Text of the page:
With bright purple and silver hues, impressive acrobatic abilities and nerve shattering headshakes, the muscular broadbill is a true gladiator and an extremely challenging opponent for even the most battle-tested crews. Bringing an agitated swordfish to the boat in preparation of tagging provides a few significant obstacles. By utilizing a snooter that loops a snare around the bill, feisty fish can be controlled so the team can safely and accurately apply tags. Lower jaw fork length measurements are also obtained as the fish’s weight is estimated by the experienced anglers. You’ll quickly come to realize when a swordfish is resuscitated and ready to release as it thrashes its big bill boatside. While a lot of data can be gathered from a single animal, from capture to release the team’s foremost focus is the safety and wellbeing of the fish.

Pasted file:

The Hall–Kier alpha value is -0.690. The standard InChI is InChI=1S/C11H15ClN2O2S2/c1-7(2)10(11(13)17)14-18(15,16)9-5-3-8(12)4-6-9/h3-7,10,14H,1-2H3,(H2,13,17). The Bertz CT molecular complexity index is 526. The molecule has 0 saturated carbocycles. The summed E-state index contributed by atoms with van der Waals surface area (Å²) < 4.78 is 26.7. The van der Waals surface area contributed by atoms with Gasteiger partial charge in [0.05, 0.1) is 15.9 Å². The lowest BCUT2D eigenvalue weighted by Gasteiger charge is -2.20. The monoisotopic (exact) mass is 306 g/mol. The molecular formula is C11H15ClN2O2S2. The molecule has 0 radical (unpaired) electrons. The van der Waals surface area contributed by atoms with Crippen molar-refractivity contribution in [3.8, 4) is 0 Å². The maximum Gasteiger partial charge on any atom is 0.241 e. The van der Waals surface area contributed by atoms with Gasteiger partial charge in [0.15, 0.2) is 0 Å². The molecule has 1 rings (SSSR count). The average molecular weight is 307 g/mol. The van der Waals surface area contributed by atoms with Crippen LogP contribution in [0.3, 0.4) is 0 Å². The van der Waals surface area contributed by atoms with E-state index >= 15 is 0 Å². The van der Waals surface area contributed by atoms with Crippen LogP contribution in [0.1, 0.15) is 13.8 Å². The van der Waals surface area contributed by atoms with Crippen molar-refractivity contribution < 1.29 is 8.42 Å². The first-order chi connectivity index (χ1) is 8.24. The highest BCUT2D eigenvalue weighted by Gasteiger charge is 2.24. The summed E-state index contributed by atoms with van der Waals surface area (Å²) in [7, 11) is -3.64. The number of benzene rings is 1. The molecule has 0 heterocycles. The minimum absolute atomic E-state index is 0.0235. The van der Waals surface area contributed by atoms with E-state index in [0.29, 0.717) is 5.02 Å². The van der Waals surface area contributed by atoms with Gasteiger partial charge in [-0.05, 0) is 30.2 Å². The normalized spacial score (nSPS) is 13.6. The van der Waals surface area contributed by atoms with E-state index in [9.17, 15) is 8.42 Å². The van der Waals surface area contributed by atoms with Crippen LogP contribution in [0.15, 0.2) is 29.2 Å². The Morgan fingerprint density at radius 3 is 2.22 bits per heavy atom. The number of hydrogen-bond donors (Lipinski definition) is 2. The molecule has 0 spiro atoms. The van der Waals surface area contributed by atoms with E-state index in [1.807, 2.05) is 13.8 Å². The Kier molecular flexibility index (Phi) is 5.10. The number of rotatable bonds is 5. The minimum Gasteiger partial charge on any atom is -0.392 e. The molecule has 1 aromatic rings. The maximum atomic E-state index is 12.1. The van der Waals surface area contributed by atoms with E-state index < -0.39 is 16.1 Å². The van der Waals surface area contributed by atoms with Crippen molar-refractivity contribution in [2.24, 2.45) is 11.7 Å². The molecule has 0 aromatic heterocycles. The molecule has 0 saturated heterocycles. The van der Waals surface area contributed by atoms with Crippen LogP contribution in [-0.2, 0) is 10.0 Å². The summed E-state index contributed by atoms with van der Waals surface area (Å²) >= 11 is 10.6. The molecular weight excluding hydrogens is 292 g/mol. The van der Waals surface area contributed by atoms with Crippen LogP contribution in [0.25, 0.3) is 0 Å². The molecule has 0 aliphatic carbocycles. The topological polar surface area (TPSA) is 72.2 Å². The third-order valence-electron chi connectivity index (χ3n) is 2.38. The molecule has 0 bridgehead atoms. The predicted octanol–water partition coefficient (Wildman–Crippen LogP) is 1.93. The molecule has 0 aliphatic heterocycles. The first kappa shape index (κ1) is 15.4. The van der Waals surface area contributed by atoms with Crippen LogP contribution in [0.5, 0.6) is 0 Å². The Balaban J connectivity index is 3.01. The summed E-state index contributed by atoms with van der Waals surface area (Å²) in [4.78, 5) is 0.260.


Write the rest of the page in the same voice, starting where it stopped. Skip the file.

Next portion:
“We’re doing everything we can to release these fish in the best possible health. That’s the objective of the project, but we caught a few that were deemed not eligible for release. The largest fish we set free, with an estimated weight of 320 pounds, was also the fish we felt might have the most difficulty surviving the encounter. When we first let her go, she had trouble regaining buoyancy and momentarily floated on her side. We contemplated aborting the tag if she had trouble swimming down a second time, but after pushing water through her gills she lit up and kicked off with a powerful thrust. We now know this fish is active and very much alive, which is a perfect example of how resilient these fish are and also reiterates the importance of keeping large pelagic species in the water with their heads submerged prior to release,” says project coordinator Tony Digiulian.